Monday saw Nintendo release a presentation of its ‘2018 Indie Highlights’, while Thursday brought the news that next Tuesday will bring another online presentation focusing on Indies. Tuesday’s offering promises to focus on unannounced independent games, while Monday’s highlight reel gave us updates, release dates and even a few launches. While the Switch can hardly be considered to be suffering a drought of games, with new titles seemingly being announced every day, Indie titles nevertheless continue to be an important part of the Switch’s line-up. Does Nintendo rely toZo much on digital offerings though, when the system needs more AAA titles or system sellers? With a marketing campaign that seems to focus on families, particularly in the UK, is there a place for games that are not visible on store shelves?

There’s a vertiable horde of quirky and ingenius looking titles showcased in the Indie highlights trailer, so its worth watching in full, but here are a few worth taking particular note of. Two titles became available immediately: Morphies Law and Bad North. If you go by review scores then Bad North is the one worth picking up – described as a ‘charming but brutal real-time tactics roguelite’ it looks fantastic, through ‘brutal’ certainly isn’t everyone’s cup of tea. Morphies Law looks exactly the type of game that would have graced a Nintendo console in past console generations. While its launch has been marred by some online teething problems, hopefully these get ironed out quickly. The core concept is wonderful – as you shoot your enemies you ‘steal’ their mass; meaning your grow as they shrink. Not only does this make you an easier target, but bigger limbs also give you enhanced abilities. The games art style is also worth singling out for praise, and makes the title really stand out! If you’re intrigued the trailer below should clear things up a little more:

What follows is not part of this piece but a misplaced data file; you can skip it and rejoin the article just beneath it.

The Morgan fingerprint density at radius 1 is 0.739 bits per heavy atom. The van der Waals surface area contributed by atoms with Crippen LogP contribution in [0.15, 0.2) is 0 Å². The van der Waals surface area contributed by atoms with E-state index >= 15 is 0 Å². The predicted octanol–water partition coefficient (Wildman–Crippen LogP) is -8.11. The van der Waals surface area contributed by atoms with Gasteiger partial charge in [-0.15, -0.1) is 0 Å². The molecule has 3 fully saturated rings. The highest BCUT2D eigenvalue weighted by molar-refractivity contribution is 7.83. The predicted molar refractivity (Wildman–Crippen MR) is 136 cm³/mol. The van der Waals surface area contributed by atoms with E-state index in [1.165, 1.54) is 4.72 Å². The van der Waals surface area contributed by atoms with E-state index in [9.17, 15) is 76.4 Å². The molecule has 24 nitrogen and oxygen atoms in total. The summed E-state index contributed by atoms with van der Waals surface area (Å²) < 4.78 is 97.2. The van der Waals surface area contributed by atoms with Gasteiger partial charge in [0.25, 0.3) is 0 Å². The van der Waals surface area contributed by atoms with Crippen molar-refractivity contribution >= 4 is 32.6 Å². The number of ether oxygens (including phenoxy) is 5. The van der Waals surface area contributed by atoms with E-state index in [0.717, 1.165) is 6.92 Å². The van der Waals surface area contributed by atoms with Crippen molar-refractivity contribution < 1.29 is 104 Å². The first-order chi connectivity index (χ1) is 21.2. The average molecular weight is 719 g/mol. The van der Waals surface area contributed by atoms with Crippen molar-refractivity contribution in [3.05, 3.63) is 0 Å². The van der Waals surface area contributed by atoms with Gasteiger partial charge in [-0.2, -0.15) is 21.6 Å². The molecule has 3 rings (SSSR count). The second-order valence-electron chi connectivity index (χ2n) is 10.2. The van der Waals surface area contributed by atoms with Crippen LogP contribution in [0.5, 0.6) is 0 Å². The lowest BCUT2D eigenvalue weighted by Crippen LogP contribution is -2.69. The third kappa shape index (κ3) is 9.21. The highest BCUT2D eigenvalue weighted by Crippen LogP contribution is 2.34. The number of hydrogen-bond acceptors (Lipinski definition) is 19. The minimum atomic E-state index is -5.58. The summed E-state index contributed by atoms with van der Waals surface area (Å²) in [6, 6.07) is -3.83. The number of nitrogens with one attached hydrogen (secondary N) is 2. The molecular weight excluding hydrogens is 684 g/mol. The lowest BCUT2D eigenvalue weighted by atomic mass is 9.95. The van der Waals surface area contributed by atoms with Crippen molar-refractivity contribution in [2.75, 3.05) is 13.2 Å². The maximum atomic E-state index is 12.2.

For the retro-minded, the classic Windjammers is getting a Switch release in October, with the big surprise being that a sequel is always in the works. Monster Boy and the Cursed Kingdom is a spiritual sequel to the Wonderboy series of adventure/platformers from the Master System and Megadrive. If you’re someone who uses your Switch mostly for multi-player then Streets of RogueAs the title suggests, the game mixes beat ’em up and roguelike elements but in a four-player co-op package.

The issue of physical releases of e-shop titles continues to be a popular topic. The success of specialist retailers like Limited Run Games that produce highly-limited editions of digital titles shows the demand for physical games among Switch users. Its clearly been the case that the very successful titles, like The Binding of Isaac, Snipperclips and SteamWorld Dig 2 received retail copies on popularity alone, and sell at a much more attractive price point that AAA release. Furthermore often these physical releases receive extra content, or at least all previous DLC, to make them a definitive version – usually signified by an addition of the word ‘plus’. Hopefully this will become more popular as the Switch continues to see phenomenal Indie release.